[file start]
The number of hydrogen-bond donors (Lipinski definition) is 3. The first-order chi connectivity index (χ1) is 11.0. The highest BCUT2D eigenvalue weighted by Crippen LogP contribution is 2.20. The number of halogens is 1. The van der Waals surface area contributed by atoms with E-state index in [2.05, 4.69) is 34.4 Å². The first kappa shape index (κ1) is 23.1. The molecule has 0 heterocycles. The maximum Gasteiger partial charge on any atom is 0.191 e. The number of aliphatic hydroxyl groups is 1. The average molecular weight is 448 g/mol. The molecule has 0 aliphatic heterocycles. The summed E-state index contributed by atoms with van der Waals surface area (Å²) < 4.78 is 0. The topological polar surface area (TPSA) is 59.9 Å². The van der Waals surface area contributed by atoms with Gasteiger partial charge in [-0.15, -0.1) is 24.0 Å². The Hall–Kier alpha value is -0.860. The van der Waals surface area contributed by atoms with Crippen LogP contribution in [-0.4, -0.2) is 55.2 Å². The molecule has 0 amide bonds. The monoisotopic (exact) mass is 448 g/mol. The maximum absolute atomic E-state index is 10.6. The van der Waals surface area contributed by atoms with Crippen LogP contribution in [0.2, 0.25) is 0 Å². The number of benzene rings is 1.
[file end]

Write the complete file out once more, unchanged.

The number of hydrogen-bond donors (Lipinski definition) is 3. The first-order chi connectivity index (χ1) is 11.0. The highest BCUT2D eigenvalue weighted by Crippen LogP contribution is 2.20. The number of halogens is 1. The van der Waals surface area contributed by atoms with E-state index in [2.05, 4.69) is 34.4 Å². The first kappa shape index (κ1) is 23.1. The molecule has 0 heterocycles. The maximum Gasteiger partial charge on any atom is 0.191 e. The number of aliphatic hydroxyl groups is 1. The average molecular weight is 448 g/mol. The molecule has 0 aliphatic heterocycles. The summed E-state index contributed by atoms with van der Waals surface area (Å²) < 4.78 is 0. The topological polar surface area (TPSA) is 59.9 Å². The van der Waals surface area contributed by atoms with Gasteiger partial charge in [-0.15, -0.1) is 24.0 Å². The Hall–Kier alpha value is -0.860. The van der Waals surface area contributed by atoms with Crippen LogP contribution in [-0.4, -0.2) is 55.2 Å². The molecule has 0 amide bonds. The monoisotopic (exact) mass is 448 g/mol. The maximum absolute atomic E-state index is 10.6. The van der Waals surface area contributed by atoms with Crippen LogP contribution in [0.2, 0.25) is 0 Å². The number of benzene rings is 1.